Summary: This is part of the sermon series on the descriptive names of Jesus. Today we're looking at Jesus being the Bright and Morning Star, and the Light of the World.
Names of Jesus
“Bright and Morning Star”
Today, in the Catholic Church and some Protestant churches they are celebrating “Epiphany Sunday.” It celebrates the visit of the Wise Men to see the baby Jesus. The word “epiphany” comes from the Greek and means “manifestation,” and this celebration is about the manifestation of God in human form.
What led these Wise Men to Jesus was also an epiphany, another manifestation, a star.
Historically the stars have defined and have been an important part of human civilizations in their religious practices as well as for guidance, both spiritual and physical. The motion of the stars in the night sky helped to create calendars, and regulate planting seasons.
Astronomy, the study of the heavens, may be the most ancient of the sciences. The creation of astrological signs came from early astronomers. It was believed by most ancient civilizations that observing the movement of the stars and planets could help to predict future events.
Therefore, in ancient days, especially in the Middle East, astrology and astronomy were combined. The Wise Men from the Christmas story were those who studied both.
Today we know stars as spherical astronomical objects consisting of plasma. The nearest star to the earth, and the one that gives and sustains life upon our planet, is called the Sun. It is not without significance then that Jesus is the Son of God, and as such is known as the Bright and Morning Star.
As He is finishing up His revelation to the Apostle John, Jesus said,
“I, Jesus, have sent My angel to testify to you these things in the churches. I am the Root and the Offspring of David, the Bright and Morning Star.” (Revelation 22:16 NKJV)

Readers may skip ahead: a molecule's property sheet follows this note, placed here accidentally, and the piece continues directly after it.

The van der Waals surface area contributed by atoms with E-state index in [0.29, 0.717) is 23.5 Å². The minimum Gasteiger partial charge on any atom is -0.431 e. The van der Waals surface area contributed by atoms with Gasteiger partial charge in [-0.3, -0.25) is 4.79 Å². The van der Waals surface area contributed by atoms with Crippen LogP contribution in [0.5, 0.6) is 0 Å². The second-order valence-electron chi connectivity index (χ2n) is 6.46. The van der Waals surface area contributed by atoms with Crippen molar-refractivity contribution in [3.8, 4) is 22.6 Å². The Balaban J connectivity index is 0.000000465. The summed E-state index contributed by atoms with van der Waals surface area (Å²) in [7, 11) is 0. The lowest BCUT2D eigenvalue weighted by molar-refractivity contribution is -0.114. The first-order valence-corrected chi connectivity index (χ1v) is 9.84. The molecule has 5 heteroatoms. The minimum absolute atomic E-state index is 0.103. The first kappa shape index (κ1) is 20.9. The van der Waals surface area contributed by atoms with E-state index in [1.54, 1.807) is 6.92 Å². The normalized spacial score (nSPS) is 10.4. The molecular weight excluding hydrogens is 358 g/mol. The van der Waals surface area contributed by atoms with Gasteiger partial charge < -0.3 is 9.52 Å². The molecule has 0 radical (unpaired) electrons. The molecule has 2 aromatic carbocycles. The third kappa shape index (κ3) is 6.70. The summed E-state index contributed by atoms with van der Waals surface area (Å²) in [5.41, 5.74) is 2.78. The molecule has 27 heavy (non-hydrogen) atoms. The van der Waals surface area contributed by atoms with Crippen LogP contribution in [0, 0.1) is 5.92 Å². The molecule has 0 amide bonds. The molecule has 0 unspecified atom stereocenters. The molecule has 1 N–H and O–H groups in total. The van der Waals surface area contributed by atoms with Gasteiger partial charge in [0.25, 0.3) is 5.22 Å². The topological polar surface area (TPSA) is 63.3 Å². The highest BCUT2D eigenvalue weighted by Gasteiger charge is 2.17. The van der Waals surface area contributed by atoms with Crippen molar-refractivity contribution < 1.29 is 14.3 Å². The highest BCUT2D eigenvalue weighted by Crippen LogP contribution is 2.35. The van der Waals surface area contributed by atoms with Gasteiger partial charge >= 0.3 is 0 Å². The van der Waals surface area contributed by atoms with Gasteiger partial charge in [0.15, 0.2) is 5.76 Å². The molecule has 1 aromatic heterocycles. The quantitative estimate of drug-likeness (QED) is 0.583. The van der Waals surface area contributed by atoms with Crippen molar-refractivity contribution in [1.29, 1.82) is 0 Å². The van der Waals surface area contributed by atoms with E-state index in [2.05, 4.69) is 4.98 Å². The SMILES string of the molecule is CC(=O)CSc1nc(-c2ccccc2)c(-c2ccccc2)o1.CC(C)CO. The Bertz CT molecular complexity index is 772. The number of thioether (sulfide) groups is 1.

As the Root and Offspring of David, Jesus directly references the promise of the coming Messiah as to who He would be, and that He would be both King and Lord as seen in the what the prophets, Isaiah and Jeremiah, said.
“There shall come forth a Rod from the stem of Jesse, and a Branch shall grow out of his roots. The Spirit of the Lord shall rest upon Him, the Spirit of wisdom and understanding, the Spirit of counsel and might, the Spirit of knowledge and of the fear of the Lord … And in that day there shall be a Root of Jesse, who shall stand as a banner to the people; for the Gentiles shall seek Him, and His resting place shall be glorious.” (Isaiah 11:1-2, 10 NKJV)
“Behold, the days are coming,” says the Lord, “That I will raise to David a Branch of righteousness; a King shall reign and prosper, and execute judgment and righteousness in the earth. In His days Judah will be saved, and Israel will dwell safely; now this is His name by which He will be called: THE LORD OUR RIGHTEOUSNESS.” (Jeremiah 23:5-6 NKJV)
But Jesus goes on and then says that He is also “the Bright and Morning Star.” Notice Jesus didn’t refer to Himself as a star, or a morning star, but “the” bright and morning star.
In Biblical times and early astronomy, the “Morning Star” was the brightest star in the eastern sky just prior to the dawn. Today, we know that this isn’t a star at all, but the planet Venus.
The word “planet” is derived from the word meaning, “to wander,” and was attached to what the ancients saw in the night sky because of their apparent motion, unlike the stars that were fixed. Therefore ancient astronomers referred to them as “wandering stars”
The Star that Jesus references, which we know now as the planet Venus, reveals both aspects of Jesus’ coming. The first being when Jesus came the first time and thus references prophecy fulfilled.
A Prophecy fulfilled: The Morning Star
Venus arises in the eastern sky in the early morning hours while it is still dark. Not long thereafter the sun will rise announcing the dawning of a new day.
This Morning Star is then the promise of a new day, and for those who live in darkness and have no hope for the future wondering what’s the point of living and wandering through life, Jesus, the Bright and Morning Star, brings that hope.
This was the purpose of the coming Messiah as foretold by the prophets.
“The people who walked in darkness have seen a great light; those who dwelt in the land of the shadow of death, upon them a light has shined.” (Isaiah 9:2 NKJV)
And so Jesus represents the dawning of a new day, or the “DaySprings,” the place from which a new day springs forth.